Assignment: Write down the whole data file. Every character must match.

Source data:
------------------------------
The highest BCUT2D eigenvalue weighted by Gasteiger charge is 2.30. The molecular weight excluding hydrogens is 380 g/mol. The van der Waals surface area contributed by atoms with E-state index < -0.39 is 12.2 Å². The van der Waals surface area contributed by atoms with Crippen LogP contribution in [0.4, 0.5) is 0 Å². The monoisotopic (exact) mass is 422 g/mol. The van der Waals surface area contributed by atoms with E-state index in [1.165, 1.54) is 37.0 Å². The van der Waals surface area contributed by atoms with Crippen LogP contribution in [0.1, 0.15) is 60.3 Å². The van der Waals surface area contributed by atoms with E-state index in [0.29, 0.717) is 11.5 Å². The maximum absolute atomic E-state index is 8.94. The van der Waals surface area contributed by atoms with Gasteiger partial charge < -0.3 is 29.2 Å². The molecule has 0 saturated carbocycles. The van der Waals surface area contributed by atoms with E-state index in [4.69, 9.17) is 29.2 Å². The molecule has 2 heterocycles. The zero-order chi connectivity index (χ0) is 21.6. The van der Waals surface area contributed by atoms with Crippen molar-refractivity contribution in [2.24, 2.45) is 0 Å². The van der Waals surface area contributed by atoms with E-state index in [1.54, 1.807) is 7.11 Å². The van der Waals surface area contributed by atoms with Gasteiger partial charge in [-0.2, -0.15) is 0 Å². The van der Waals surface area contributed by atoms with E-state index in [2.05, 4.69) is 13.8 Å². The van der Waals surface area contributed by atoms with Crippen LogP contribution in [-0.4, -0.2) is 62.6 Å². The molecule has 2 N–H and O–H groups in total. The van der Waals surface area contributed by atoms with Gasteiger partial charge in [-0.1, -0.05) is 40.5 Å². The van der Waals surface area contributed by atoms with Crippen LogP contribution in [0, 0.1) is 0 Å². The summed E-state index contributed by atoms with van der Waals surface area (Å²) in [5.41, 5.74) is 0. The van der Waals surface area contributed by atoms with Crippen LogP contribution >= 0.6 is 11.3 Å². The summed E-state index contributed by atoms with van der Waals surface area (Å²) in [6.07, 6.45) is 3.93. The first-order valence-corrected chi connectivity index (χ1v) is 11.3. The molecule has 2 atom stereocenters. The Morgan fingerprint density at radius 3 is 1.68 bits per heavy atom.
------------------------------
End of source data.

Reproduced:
The highest BCUT2D eigenvalue weighted by Gasteiger charge is 2.30. The molecular weight excluding hydrogens is 380 g/mol. The van der Waals surface area contributed by atoms with E-state index < -0.39 is 12.2 Å². The van der Waals surface area contributed by atoms with Crippen LogP contribution in [0.4, 0.5) is 0 Å². The monoisotopic (exact) mass is 422 g/mol. The van der Waals surface area contributed by atoms with E-state index in [1.165, 1.54) is 37.0 Å². The van der Waals surface area contributed by atoms with Crippen LogP contribution in [0.1, 0.15) is 60.3 Å². The van der Waals surface area contributed by atoms with E-state index in [0.29, 0.717) is 11.5 Å². The maximum absolute atomic E-state index is 8.94. The van der Waals surface area contributed by atoms with Gasteiger partial charge < -0.3 is 29.2 Å². The molecule has 0 saturated carbocycles. The van der Waals surface area contributed by atoms with E-state index in [4.69, 9.17) is 29.2 Å². The molecule has 2 heterocycles. The zero-order chi connectivity index (χ0) is 21.6. The van der Waals surface area contributed by atoms with Crippen molar-refractivity contribution in [2.24, 2.45) is 0 Å². The van der Waals surface area contributed by atoms with E-state index in [1.54, 1.807) is 7.11 Å². The van der Waals surface area contributed by atoms with Gasteiger partial charge in [-0.2, -0.15) is 0 Å². The van der Waals surface area contributed by atoms with E-state index in [2.05, 4.69) is 13.8 Å². The van der Waals surface area contributed by atoms with Crippen LogP contribution in [-0.4, -0.2) is 62.6 Å². The molecule has 2 N–H and O–H groups in total. The van der Waals surface area contributed by atoms with Gasteiger partial charge in [-0.1, -0.05) is 40.5 Å². The van der Waals surface area contributed by atoms with Crippen LogP contribution in [0, 0.1) is 0 Å². The summed E-state index contributed by atoms with van der Waals surface area (Å²) in [5.41, 5.74) is 0. The van der Waals surface area contributed by atoms with Crippen LogP contribution >= 0.6 is 11.3 Å². The summed E-state index contributed by atoms with van der Waals surface area (Å²) in [6.07, 6.45) is 3.93. The first-order valence-corrected chi connectivity index (χ1v) is 11.3. The molecule has 2 atom stereocenters. The Morgan fingerprint density at radius 3 is 1.68 bits per heavy atom.